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Trying to work out the probability of rolling doubles on two six sided dice (2d6) vs one four sided die (d4) and one six sided die. Maths isn't my strong suit. Little help?

'Kay, so the odds of rolling a double on 2d6 is nice and simple. There are 6 possible ways of rolling doubles on 2d6 out of a possible 36 combinations, so (1/(6*6))*6 = 0.167, or a 17ish percent chance of rolling a double.

There are 24 combinations of a d6 and a d4, and 4 ways of rolling doubles. So (1/(6*4))*4 = ... also 0.167. Exactly the same chance of rolling a double.

That doesn't seem right to me? I'd assumed that you'd be less likely to roll doubles on a d4 and a d6. So which is wrong, my maths or my intuition?

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Your math is right and your intuition wrong.

I can't see inside your head to know your intuition but my guess is it's something like: "The $5$ and the $6$ are impossible to roll doubles with, so them being there reduces the odds of rolling doubles." And you know what, you're right, it does. The problem is you're comparing to the wrong baseline. You should compare to the odds of rolling doubles on two four-sided dice, which is $1/4.$ When you put the $5$ and $6$ on one of the dice, it reduces that to $1/6.$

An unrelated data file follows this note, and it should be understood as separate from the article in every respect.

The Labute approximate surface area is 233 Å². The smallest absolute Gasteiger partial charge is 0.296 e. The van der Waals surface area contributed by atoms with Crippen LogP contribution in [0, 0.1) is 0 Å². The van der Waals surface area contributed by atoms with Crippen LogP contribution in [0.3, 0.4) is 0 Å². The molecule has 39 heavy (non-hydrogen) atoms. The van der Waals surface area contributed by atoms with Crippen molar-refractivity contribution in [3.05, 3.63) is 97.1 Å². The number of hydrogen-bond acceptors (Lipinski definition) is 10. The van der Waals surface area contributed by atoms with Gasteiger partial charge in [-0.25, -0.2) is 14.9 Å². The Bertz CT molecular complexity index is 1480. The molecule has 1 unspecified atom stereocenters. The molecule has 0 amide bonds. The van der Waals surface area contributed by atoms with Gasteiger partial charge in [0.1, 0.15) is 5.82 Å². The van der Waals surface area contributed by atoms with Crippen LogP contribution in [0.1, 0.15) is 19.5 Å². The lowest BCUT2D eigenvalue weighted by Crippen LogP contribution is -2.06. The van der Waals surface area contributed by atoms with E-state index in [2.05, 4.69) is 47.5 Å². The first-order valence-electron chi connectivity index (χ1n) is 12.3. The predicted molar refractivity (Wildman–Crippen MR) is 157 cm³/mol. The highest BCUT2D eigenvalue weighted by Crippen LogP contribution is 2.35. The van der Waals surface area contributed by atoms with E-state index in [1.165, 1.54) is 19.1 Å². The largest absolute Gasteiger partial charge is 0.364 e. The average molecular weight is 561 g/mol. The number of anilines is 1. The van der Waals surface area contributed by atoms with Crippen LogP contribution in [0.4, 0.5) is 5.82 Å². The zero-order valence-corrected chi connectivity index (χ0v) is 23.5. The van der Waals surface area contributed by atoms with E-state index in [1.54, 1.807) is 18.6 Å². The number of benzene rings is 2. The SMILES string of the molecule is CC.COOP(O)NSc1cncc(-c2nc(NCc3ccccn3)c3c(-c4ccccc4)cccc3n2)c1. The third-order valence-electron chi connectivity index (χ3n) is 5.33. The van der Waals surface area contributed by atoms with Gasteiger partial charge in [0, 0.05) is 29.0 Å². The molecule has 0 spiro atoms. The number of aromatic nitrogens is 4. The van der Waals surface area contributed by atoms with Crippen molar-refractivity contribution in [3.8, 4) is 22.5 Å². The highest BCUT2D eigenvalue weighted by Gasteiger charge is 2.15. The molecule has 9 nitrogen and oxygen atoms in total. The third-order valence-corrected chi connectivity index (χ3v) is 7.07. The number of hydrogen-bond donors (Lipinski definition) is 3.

If I got your reasoning wrong, at least be assured your answer is right.

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  • $\begingroup$ Yep, that was my thinking. Thanks! $\endgroup$ – synesthesia Jul 2 '17 at 9:09
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I prefer this piece of intuition: throw one die first, then the other. In the second case, make sure that the d4 is the first die you throw. Then it's obvious that in both cases it's a $1/6$ probability that the second die lands on whatever the first die showed.

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